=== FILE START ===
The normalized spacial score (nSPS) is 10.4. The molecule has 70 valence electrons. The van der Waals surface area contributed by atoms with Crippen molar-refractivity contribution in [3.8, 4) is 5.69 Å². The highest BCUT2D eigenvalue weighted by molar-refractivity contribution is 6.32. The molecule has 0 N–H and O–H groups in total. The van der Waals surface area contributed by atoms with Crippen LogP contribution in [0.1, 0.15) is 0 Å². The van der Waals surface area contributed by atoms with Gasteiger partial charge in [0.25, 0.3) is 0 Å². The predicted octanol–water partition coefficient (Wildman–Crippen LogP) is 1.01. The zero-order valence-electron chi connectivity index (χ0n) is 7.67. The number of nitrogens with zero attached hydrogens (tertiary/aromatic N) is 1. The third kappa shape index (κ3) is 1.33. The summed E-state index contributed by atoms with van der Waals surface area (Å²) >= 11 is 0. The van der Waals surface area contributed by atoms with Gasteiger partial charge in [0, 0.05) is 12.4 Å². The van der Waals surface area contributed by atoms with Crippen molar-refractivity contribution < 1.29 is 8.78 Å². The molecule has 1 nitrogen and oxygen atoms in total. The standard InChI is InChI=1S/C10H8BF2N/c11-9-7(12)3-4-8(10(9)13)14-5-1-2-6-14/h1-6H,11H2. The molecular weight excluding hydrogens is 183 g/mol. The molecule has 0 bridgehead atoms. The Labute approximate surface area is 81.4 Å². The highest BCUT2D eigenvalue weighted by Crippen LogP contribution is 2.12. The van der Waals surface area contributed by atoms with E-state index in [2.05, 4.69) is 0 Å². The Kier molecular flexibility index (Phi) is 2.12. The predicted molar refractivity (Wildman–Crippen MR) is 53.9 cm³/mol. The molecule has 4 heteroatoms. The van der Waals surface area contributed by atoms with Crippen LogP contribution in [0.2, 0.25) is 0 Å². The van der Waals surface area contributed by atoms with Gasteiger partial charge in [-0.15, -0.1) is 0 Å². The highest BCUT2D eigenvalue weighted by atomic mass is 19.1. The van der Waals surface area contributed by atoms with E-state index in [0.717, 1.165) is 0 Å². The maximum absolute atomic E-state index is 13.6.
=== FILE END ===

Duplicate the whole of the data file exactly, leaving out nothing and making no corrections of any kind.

The normalized spacial score (nSPS) is 10.4. The molecule has 70 valence electrons. The van der Waals surface area contributed by atoms with Crippen molar-refractivity contribution in [3.8, 4) is 5.69 Å². The highest BCUT2D eigenvalue weighted by molar-refractivity contribution is 6.32. The molecule has 0 N–H and O–H groups in total. The van der Waals surface area contributed by atoms with Crippen LogP contribution in [0.1, 0.15) is 0 Å². The van der Waals surface area contributed by atoms with Gasteiger partial charge in [0.25, 0.3) is 0 Å². The predicted octanol–water partition coefficient (Wildman–Crippen LogP) is 1.01. The zero-order valence-electron chi connectivity index (χ0n) is 7.67. The number of nitrogens with zero attached hydrogens (tertiary/aromatic N) is 1. The third kappa shape index (κ3) is 1.33. The summed E-state index contributed by atoms with van der Waals surface area (Å²) >= 11 is 0. The van der Waals surface area contributed by atoms with Gasteiger partial charge in [0, 0.05) is 12.4 Å². The van der Waals surface area contributed by atoms with Crippen molar-refractivity contribution < 1.29 is 8.78 Å². The molecule has 1 nitrogen and oxygen atoms in total. The standard InChI is InChI=1S/C10H8BF2N/c11-9-7(12)3-4-8(10(9)13)14-5-1-2-6-14/h1-6H,11H2. The molecular weight excluding hydrogens is 183 g/mol. The molecule has 0 bridgehead atoms. The Labute approximate surface area is 81.4 Å². The highest BCUT2D eigenvalue weighted by Crippen LogP contribution is 2.12. The van der Waals surface area contributed by atoms with E-state index in [2.05, 4.69) is 0 Å². The Kier molecular flexibility index (Phi) is 2.12. The predicted molar refractivity (Wildman–Crippen MR) is 53.9 cm³/mol. The molecule has 4 heteroatoms. The van der Waals surface area contributed by atoms with Crippen LogP contribution in [0.2, 0.25) is 0 Å². The van der Waals surface area contributed by atoms with Gasteiger partial charge in [-0.15, -0.1) is 0 Å². The highest BCUT2D eigenvalue weighted by atomic mass is 19.1. The van der Waals surface area contributed by atoms with E-state index in [0.717, 1.165) is 0 Å². The maximum absolute atomic E-state index is 13.6.